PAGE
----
Court Certifies Class Action Based on PFOA Exposure
For the first time, a New York Superior Court has certified a class of plaintiffs in a lawsuit based on medical monitoring and groundwater contamination related to perfluorooctanoic acid, or PFOA. Learn more about PFOA exposure and the case below. If you have further questions, contact an experienced New York toxic tort defense attorney.
Water contamination stemming from production of Teflon-coated fabrics
The lawsuit based on PFOA exposure is titled Burdick v. Tonoga, Inc. The class members’ claims are based on activities taking place since the early 1960s in and around a facility in Petersburgh, New York. Tonoga, doing business as Taconic, used the Petersburg facility to manufacture Teflon-coated fabrics. The plaintiffs in this case, residents and property owners of Petersburgh, claim that Taconic released airborne chemicals during the manufacturing process that sank into the town’s soil and became PFOA in the process. The plaintiffs claim that the groundwater beneath Taconic’s facility became contaminated with PFOA, as did the town of Petersburgh’s water system, as well as private drinking wells within a seven-mile radius of the factory.
There are two types of plaintiffs represented in the Burdick v. Tonoga lawsuit: property owners and individuals. The property owners, comprising three separate classes, all obtained water from sources that they claim suffered from PFOA contamination. The individuals, referred to in the lawsuit as the “Invasion Injury Class,” allege that they have significant PFOA levels in their blood, according to medical testing. In essence, the individuals’ claims are for costs related to medical monitoring.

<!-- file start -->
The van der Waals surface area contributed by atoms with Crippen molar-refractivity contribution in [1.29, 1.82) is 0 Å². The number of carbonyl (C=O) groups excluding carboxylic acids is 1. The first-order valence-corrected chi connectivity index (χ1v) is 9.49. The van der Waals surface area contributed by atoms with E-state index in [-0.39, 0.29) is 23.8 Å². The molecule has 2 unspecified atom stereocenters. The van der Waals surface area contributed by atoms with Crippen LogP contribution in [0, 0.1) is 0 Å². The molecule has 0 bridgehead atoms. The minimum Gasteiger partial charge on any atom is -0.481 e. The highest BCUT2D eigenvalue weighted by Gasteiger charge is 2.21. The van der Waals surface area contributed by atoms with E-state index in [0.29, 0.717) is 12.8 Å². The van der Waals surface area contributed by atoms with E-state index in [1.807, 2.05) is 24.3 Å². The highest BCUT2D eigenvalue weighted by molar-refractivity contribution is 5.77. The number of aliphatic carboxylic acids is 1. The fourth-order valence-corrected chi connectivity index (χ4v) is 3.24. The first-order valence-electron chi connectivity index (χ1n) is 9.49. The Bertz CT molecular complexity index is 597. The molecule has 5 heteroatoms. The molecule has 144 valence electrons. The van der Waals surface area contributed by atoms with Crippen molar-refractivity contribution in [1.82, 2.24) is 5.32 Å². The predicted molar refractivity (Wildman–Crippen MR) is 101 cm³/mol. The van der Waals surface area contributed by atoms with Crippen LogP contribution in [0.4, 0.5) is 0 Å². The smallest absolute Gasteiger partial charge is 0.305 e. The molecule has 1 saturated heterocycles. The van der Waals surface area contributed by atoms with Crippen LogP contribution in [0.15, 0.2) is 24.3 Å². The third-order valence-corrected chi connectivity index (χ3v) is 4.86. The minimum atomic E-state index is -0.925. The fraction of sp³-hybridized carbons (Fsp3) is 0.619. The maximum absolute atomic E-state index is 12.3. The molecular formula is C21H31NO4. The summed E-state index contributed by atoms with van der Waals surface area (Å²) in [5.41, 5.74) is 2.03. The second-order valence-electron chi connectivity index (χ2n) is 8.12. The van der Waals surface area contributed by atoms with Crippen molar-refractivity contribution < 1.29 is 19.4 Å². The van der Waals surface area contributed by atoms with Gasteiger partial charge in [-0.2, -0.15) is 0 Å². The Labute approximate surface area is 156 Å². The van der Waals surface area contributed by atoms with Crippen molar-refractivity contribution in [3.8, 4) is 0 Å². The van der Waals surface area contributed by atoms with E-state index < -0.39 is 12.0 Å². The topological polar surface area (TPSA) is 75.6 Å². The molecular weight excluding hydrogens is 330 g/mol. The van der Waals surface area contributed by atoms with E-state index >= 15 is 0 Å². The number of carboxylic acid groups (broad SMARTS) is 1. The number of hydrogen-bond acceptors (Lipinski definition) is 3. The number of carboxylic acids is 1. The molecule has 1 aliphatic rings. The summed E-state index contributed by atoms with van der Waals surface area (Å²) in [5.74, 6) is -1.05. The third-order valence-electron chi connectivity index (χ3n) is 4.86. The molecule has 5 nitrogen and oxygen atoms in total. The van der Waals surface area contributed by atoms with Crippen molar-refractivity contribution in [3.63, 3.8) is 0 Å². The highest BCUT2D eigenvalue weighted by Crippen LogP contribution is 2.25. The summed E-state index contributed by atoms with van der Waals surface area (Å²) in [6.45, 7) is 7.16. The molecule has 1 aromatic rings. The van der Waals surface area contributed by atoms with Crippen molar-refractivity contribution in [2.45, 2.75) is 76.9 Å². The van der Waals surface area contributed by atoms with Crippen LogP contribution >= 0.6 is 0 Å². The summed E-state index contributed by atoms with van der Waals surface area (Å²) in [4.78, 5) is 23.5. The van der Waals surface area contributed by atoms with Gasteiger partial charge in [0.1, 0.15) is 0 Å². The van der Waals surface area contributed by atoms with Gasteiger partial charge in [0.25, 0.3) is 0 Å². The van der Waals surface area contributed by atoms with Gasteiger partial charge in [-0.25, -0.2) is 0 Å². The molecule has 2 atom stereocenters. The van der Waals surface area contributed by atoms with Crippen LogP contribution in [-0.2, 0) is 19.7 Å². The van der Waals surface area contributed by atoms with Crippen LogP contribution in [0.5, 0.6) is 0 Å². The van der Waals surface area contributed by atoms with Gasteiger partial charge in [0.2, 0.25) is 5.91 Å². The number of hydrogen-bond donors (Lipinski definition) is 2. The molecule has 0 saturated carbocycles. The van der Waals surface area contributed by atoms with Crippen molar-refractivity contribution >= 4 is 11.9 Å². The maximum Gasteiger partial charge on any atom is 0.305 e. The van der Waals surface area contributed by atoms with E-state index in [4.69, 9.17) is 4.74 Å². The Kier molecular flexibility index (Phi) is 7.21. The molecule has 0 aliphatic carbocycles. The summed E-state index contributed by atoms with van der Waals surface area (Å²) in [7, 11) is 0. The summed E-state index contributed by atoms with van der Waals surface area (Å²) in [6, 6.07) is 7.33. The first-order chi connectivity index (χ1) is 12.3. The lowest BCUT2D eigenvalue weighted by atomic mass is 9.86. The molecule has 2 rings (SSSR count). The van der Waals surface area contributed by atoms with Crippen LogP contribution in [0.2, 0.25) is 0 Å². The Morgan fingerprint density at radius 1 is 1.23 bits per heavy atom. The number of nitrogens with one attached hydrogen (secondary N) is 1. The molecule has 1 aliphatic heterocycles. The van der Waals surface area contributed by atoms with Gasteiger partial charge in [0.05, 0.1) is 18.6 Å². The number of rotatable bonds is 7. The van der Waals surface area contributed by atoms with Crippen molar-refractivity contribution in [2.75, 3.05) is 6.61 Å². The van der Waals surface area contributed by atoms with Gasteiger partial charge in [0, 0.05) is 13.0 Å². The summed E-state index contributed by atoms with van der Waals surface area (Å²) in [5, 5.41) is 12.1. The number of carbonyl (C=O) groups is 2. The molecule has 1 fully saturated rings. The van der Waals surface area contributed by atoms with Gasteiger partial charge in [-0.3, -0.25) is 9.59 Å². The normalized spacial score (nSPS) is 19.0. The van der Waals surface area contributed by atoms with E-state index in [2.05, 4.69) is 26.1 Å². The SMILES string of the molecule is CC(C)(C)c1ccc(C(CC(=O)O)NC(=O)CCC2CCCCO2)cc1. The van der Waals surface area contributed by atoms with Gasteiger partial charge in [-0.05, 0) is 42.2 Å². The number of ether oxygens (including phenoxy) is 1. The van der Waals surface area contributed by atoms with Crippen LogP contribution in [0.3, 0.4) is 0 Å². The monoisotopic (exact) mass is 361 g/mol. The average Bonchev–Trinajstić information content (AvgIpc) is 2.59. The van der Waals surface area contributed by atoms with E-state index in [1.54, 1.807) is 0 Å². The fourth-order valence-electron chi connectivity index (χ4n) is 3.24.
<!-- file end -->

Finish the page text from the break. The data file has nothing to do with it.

Court certifies medical monitoring class of plaintiffs
While class action claims for lost property value and trespassing via chemical contamination are not unheard of, New York case law does not usually allow for class action claims based solely on the costs of medical monitoring without any signs of physical injury. However, courts have allowed claims based on medical monitoring expenses where the individuals can show that they were exposed to a disease-causing agent, that the defendant is alleged to have caused this exposure, and that the exposed individuals had a rational basis for fearing that they would contract a disease. Courts have previously held that plaintiffs who can show the presence of a contaminant in their blood is sufficient to prove that they were exposed to the contaminant, and to serve as a rational basis for the fear of contracting a disease. The certification of this medical monitoring class, while still an outlier, could indicate that courts are more inclined to certify similar classes going forward.
For seasoned, knowledgeable, and professional assistance with a legal issue related to New York insurance coverage or toxic tort defense, contact the Islip offices of Richard A. Fogel at 516-721-7161.